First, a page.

I’ve heard these words often over the years of being involved in politics.  The first time I heard it was the day after my first visit to the Capitol.  I was talking to my dad about the crazy things some of the legislators had said and how I didn’t know whether to laugh or cry.  “Don’t take it personally,” he said.

But shouldn’t I?

In politics, it’s easy to feel like nothing we do is going to matter much.  What’s the point, then?  Why even bother to become informed, speak up or vote?  I used to feel that way, but then I watched a group of dedicated people, mostly women, change an outdated, unwanted law that made midwives in Missouri FELONS.  This was a law that people had been trying to change for over twenty years; a law they were told they would never change.  Getting involved with that changed my life, changed my views on politics and convinced me that I should take it personally.

I nearly wrecked my car when I saw this.  Small government?  Individual liberties?   Was this the same person I’d encountered at the Capitol?  The same person who offered his own midwifery bill, directly in opposition to the wishes of his constituents?  I’ve been driving by signs like these all over town and every time, I feel a ping in my stomach.  It is personal, and let me tell you why:

*In a committee hearing to license Certified Professional Midwives, I heard my legislator sarcastically ask the bill sponsor if he wanted to “license lay general surgeons” in addition to the “lay” midwives he was trying to license.  (Click here for my rant on the term “lay” midwife)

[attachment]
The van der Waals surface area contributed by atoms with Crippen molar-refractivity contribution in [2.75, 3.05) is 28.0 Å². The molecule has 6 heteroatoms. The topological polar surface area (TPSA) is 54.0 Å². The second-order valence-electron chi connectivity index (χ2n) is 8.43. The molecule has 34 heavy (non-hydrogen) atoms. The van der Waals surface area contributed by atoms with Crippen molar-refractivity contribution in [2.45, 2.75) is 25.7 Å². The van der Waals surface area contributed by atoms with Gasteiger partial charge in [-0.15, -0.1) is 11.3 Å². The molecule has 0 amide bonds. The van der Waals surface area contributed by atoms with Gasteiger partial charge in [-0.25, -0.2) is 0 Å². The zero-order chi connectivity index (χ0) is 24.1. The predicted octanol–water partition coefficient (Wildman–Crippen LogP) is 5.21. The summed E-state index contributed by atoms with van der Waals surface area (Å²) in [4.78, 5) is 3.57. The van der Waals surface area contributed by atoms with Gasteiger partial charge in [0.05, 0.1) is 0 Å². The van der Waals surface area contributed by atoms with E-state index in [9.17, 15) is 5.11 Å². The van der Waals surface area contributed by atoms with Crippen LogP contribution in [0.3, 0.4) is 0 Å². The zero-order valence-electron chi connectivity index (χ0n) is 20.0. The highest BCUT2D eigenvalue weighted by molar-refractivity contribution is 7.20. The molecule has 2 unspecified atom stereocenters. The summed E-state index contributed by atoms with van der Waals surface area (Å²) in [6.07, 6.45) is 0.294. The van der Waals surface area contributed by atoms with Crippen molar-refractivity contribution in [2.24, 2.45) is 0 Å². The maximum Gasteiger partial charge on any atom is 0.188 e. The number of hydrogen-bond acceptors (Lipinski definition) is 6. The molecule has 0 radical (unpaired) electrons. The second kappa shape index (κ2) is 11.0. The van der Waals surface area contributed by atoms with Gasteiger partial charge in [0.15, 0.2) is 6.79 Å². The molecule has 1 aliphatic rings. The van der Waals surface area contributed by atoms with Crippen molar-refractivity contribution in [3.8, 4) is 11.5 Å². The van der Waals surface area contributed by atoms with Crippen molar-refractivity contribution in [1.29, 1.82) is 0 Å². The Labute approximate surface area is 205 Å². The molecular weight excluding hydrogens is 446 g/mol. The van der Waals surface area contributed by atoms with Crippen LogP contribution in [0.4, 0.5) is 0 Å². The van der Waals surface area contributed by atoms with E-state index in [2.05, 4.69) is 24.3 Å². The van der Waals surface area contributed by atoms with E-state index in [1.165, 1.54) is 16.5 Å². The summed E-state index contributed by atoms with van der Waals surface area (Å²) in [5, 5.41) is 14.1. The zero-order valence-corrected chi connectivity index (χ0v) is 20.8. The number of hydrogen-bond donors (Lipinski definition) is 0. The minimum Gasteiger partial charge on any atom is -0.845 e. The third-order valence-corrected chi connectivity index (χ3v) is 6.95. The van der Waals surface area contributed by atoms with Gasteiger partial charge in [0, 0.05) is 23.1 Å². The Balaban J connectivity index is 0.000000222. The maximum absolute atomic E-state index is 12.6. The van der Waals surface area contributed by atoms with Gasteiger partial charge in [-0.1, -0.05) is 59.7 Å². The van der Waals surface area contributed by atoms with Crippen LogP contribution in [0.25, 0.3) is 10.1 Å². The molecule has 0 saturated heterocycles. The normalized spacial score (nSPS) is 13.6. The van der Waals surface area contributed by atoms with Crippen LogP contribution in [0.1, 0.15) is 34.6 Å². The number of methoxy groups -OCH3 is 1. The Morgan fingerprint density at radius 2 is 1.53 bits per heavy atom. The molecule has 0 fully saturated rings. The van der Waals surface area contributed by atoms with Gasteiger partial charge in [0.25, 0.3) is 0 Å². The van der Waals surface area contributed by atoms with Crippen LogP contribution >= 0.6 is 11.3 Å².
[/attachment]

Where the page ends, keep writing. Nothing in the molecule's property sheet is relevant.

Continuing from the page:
*He continued by asking if the sponsor believed that the “reservoir of definitive knowledge” about childbirth was stored in the medical field and that “OBs are leaders in the field” of birth.

*After the hearing, he stood surrounded in a group of many women and one man.  These women had rearranged schedules, left their children, drove hours to be there and worked long on the bill that was heard.  There were midwives, doctors, mothers; the people directly affected by these bills.  My legislator looked at these strong, powerful women and turned to the only man in the group, another legislator.  “Thank you for bringing this to the table and getting this conversation started,” he said to the man, and only to the man.

This is just a smattering of the most recent interchanges involving the legislator from my district.  The list is long and it goes back to 2011, when he actively lobbied against his own constituents.  So, I hope you’ll understand, Mr. Legislator, that I do take it personally.  I take it personally as a voter, as a tax-paying citizen who expects my elected official (whose salary I contribute to and who makes more than my husband for a much shorter work year) to do the job correctly.  I take it personally as a woman who has been patted on the head and sent back to the kitchen, who has been repeatedly ignored or openly patronized.  As a mother, as a parent, who has been told that my opinion counts for nothing in regards to my child.  As an educated birth professional who has listened to women recount stories upon stories of the abuses, both physical and emotional, heaped upon them by the “leaders” in the field of birth.  Most importantly of all, I take it personally, very personally, to drive by giant signs every day that are lying to me and everyone in my district.

But, that’s just what I’ve seen and heard, don’t take it personally.